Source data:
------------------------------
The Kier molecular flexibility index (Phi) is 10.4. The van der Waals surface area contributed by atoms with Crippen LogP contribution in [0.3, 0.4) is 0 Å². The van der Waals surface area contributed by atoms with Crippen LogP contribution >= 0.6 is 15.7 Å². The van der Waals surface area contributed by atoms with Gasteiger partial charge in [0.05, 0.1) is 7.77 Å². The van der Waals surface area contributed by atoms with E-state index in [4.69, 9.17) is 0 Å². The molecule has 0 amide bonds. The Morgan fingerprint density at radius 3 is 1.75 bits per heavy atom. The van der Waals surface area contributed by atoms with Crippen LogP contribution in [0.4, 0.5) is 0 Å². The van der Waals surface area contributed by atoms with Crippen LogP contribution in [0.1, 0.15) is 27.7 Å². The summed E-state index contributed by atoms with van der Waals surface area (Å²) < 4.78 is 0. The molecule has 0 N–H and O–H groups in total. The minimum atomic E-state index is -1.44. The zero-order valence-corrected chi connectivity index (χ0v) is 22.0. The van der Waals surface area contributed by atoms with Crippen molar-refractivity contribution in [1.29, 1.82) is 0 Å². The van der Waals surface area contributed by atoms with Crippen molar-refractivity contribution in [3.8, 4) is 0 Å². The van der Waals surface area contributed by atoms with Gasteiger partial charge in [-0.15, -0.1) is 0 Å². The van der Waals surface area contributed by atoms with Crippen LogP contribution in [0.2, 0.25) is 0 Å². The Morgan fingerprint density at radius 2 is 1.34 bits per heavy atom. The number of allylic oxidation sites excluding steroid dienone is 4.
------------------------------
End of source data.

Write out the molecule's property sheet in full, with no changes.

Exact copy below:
The Kier molecular flexibility index (Phi) is 10.4. The van der Waals surface area contributed by atoms with Crippen LogP contribution in [0.3, 0.4) is 0 Å². The van der Waals surface area contributed by atoms with Crippen LogP contribution >= 0.6 is 15.7 Å². The van der Waals surface area contributed by atoms with Gasteiger partial charge in [0.05, 0.1) is 7.77 Å². The van der Waals surface area contributed by atoms with E-state index in [4.69, 9.17) is 0 Å². The molecule has 0 amide bonds. The Morgan fingerprint density at radius 3 is 1.75 bits per heavy atom. The van der Waals surface area contributed by atoms with Crippen LogP contribution in [0.4, 0.5) is 0 Å². The van der Waals surface area contributed by atoms with Crippen LogP contribution in [0.1, 0.15) is 27.7 Å². The summed E-state index contributed by atoms with van der Waals surface area (Å²) < 4.78 is 0. The molecule has 0 N–H and O–H groups in total. The minimum atomic E-state index is -1.44. The zero-order valence-corrected chi connectivity index (χ0v) is 22.0. The van der Waals surface area contributed by atoms with Crippen molar-refractivity contribution in [1.29, 1.82) is 0 Å². The van der Waals surface area contributed by atoms with Crippen molar-refractivity contribution in [3.8, 4) is 0 Å². The van der Waals surface area contributed by atoms with Gasteiger partial charge in [-0.15, -0.1) is 0 Å². The van der Waals surface area contributed by atoms with Crippen LogP contribution in [0.2, 0.25) is 0 Å². The Morgan fingerprint density at radius 2 is 1.34 bits per heavy atom. The number of allylic oxidation sites excluding steroid dienone is 4.